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The vulnerability of children and young people in the legal system is In the Spotlight

by PeakCare Qld on 25th February 2016

Home -> Articles -> 2016 -> February -> The vulnerability of children and young people in the legal system is In the Spotlight

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Youth Advocacy Centre (YAC) offers free legal services to young people. They also offer socail welfare support and services to children, young people and families with a specific focus on those aged 10 to 18 years. YAC’s primary client group is those who are involved in, or are at risk of involvementin, the youth justice and/or the child protection system. This includes young people who are homeless or at risk of homelessness and live in or around the greater Brisbane region.

YAC has a long history of advocating for and supporting children and young people in the child protection system. YAC’s team of professionals appreciate that legal issues facing children and young people cannot be isolated from other aspects of their lives. For this reason YAC operates in a multi-disciplinary environment which includes lawyers and social science professionals to ensure holistic support to children and young people facing legal and associated issues.

It is an alarming statistic that in Queensland 80% of young people involved with the youth justice system have experiences in the child protection system. YAC’s lawyers regularly act for children and young people living in out of home care who have been charged with criminal offences resulting from their behaviour in an out of home care setting.

YAC’s Community Legal Education Officer Katrina Jefferson clearly states a view that many of the behaviours with which these young people are charged would be dealt with in an entirely different manner were those young people living in family environments:

“The offences we see are commonly with regard to property damage rather than harm to a person. This is reflective of the statistics in relation to youth offending overall. For example a young person in out of home care was charged with “possession of tainted property” because they had matches in their possession and they were under 18. In such cases if a young person doesn’t have a lawyer they often admit to the charges and then have a criminal history for a minor offence and this is on the record for police and the Childrens Court. It is also important to note that if a court decides to formally convict a young person of an offence, the record of that offence stays with them when they become an adult – which is 17 in the criminal justice system in Queensland. We are the only Australian jurisdiction which does not include 17 year olds in the youth justice system”.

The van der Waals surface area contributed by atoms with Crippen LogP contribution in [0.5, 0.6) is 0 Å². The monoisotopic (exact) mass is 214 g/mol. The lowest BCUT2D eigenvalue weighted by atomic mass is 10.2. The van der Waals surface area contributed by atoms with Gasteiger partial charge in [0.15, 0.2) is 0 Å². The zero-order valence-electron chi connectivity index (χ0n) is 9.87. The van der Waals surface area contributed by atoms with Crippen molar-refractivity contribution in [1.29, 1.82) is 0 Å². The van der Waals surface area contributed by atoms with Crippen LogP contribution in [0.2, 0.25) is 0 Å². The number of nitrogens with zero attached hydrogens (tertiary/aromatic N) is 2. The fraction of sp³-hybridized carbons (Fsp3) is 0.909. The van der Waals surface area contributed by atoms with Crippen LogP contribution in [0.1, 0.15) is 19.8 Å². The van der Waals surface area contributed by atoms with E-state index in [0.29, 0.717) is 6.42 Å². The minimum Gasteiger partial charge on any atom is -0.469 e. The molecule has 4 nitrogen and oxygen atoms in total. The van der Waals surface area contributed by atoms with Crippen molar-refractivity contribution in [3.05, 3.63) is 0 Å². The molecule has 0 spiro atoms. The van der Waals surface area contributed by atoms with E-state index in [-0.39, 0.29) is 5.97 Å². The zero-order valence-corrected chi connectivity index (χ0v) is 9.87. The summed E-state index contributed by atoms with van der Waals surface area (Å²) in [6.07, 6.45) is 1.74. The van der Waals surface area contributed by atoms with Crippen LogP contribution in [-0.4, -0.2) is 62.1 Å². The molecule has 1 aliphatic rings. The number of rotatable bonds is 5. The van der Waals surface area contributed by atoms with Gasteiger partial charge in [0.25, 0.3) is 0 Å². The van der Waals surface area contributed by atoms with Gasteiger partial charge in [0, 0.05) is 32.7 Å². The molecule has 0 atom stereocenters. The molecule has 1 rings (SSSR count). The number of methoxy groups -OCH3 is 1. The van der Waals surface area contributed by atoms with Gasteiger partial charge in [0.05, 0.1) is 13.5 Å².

Being charged with crimes and subsequent involvement with criminal justice issues has significant impacts on the wellbeing of children and young people already vulnerable due to trauma and a range of complex life experiences and circumstances. Limited understanding of the charges and subsequent consequences further exacerbates their vulnerability. Criminal justice matters are often long and protracted and charges laid against young people can be excessive in light of the actuality of behaviours demonstrated.

A case example: YAC’s client was a young man living in residential care. He was charged, along with another resident, as a result of allegations of damage to a security screen and a door at his residence after attempting to obtain food. The other resident had taken a car belonging to the residential facility and driven it round the block. The YAC client was charged with a further offence of “unlawful use of a motor vehicle” because he was a passenger in the vehicle. He had not been involved with the police before this. The YAC lawyers advised the young person that they believed that the particular charges brought did not appropriately reflect the criminality of his behaviour (being too severe for the circumstances). Extensive submissions were sent to the police in relation to the matters but were rejected. Eventually some charges were discontinued and others reduced to more appropriate simple (lower level) offences. As a result, the client was able to agree that he had committed these offences and indicated that he would like the opportunity to show that he was sorry. The magistrate adjourned the matters to allow him to make a formal apology and the young man also made a craft piece for the house by way of reconciliation. The young person was supported by YAC’s Youth Support Advocate in relation to this. The magistrate read letters confirming the client’s apology and the efforts that he had made to remedy his actions and agreed that it was a matter where police should have cautioned him taking into account his lack of previous involvement with the police. Due to the need to make submissions and the delay for the apology it took about 8 months from the time the events happened for the court case to be finalised.